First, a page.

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Half-Swording- Techniques And Tactics
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There are many more ways of using a longsword than most people realize. Within the martial arts manuals of German swordmasters we see illustrations of knights and warriors gripping the blade with one hand and thrusting with their one hand on the blade and the other on the back of the pommel. In some illustrations soldiers are seen with both hands gripping the blade and bludgeoning an opponent with the hilt of the sword. Were these outlandish techniques really employed by true warriors and to what purpose?

In order to understand the reason for half-swording, we must first examine the background in which it evolved. The longsword, the primary half-swording weapon, became popular within Europe during the late medieval era during the rapid development of arms and armor. Prior to the deployment of guns upon the battlefield, those who were able to afford quality armor were the heavy shock troops and quintessential tanks of the medieval battlefield. Due to the development of plated armor, the typical slashing attacks and even thrusting attacks became increasingly less effective when facing a fully armored warrior.

To overcome this handicap and exploit weaknesses within the opponent's armor, precise thrusts were necessary in order to pinpoint the creases and small gaps between armor pieces. Naturally, but placing one's hand upon the blade, it could be guided more precisely into the desired target with force. This essentially turned the longsword into a short spear like weapon.

In addition to thrusting, half-swordsmen could use their sword to grapple, seeking to throw, pin, or get a debilitating lock upon their opponent. A man who is thrown while wearing a full suit of armor is in a very disadvantageous position especially should his opponent choose to follow up his assault with a thrust to an exposed joint from the fall.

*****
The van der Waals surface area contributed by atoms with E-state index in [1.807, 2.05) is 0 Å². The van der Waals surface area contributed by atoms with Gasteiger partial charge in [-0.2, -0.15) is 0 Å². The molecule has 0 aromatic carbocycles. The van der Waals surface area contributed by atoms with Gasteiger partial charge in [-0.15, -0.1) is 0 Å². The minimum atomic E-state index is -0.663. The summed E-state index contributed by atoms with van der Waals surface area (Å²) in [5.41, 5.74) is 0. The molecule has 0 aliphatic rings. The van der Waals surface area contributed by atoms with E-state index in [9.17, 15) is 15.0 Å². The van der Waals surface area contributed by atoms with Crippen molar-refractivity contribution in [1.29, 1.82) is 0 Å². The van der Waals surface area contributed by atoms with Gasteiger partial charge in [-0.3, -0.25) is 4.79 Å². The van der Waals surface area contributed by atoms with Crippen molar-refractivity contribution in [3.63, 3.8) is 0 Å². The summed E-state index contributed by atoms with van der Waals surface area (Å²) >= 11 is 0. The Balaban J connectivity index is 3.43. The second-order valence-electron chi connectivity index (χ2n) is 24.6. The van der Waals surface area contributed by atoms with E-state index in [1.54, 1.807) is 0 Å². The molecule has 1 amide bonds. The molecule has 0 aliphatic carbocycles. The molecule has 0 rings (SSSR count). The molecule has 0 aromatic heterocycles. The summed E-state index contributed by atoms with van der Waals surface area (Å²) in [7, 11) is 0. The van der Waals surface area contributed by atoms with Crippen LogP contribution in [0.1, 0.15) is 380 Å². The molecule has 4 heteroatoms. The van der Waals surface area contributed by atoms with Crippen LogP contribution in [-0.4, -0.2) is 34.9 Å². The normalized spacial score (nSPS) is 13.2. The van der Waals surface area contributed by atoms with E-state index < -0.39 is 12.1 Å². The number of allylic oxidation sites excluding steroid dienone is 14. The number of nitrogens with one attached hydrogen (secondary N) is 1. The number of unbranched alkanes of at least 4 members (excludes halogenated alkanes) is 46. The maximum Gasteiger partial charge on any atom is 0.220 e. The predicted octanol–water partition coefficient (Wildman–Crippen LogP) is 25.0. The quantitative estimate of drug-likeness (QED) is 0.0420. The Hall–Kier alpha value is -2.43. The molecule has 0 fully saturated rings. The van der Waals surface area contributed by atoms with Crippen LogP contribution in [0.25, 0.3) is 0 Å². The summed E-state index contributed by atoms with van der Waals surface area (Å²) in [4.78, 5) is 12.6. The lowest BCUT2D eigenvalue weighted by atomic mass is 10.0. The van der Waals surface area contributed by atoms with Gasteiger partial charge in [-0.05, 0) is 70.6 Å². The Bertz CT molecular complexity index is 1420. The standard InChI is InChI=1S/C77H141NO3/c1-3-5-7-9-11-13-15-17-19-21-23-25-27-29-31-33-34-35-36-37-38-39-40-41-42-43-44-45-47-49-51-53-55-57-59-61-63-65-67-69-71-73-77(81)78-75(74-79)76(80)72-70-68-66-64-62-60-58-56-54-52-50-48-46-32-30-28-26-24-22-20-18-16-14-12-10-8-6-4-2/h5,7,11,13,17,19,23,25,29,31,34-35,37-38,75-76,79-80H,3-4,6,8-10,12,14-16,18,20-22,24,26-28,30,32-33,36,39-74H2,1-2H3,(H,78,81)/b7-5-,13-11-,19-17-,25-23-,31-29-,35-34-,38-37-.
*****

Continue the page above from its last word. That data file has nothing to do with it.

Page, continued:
Now of course not all of the readers may be convinced of the effectiveness of half-swording. "Would the blade slice up their hands?" is the question that is undoubtedly running through your mind at the moment. Actually longswords and greatswords do not have razor sharp blades. These weapons were especially tempered to be sharp, but not so sharp that they could not be handled at close quarters with half-sword techniques. Additionally warriors would have worn hard leather or mail gloves into combat to protect their hands from being severely injured. So half-swording techniques are actually quite feasible.

Unfortunately not a ton is generally known about half-sword techniques and it is not portrayed in movies and popular culture, therefore remaining largely unknown and unheard of. However you are now one of the proud few who will not only recognize, but also understand what is meant by the term 'half-swording'.


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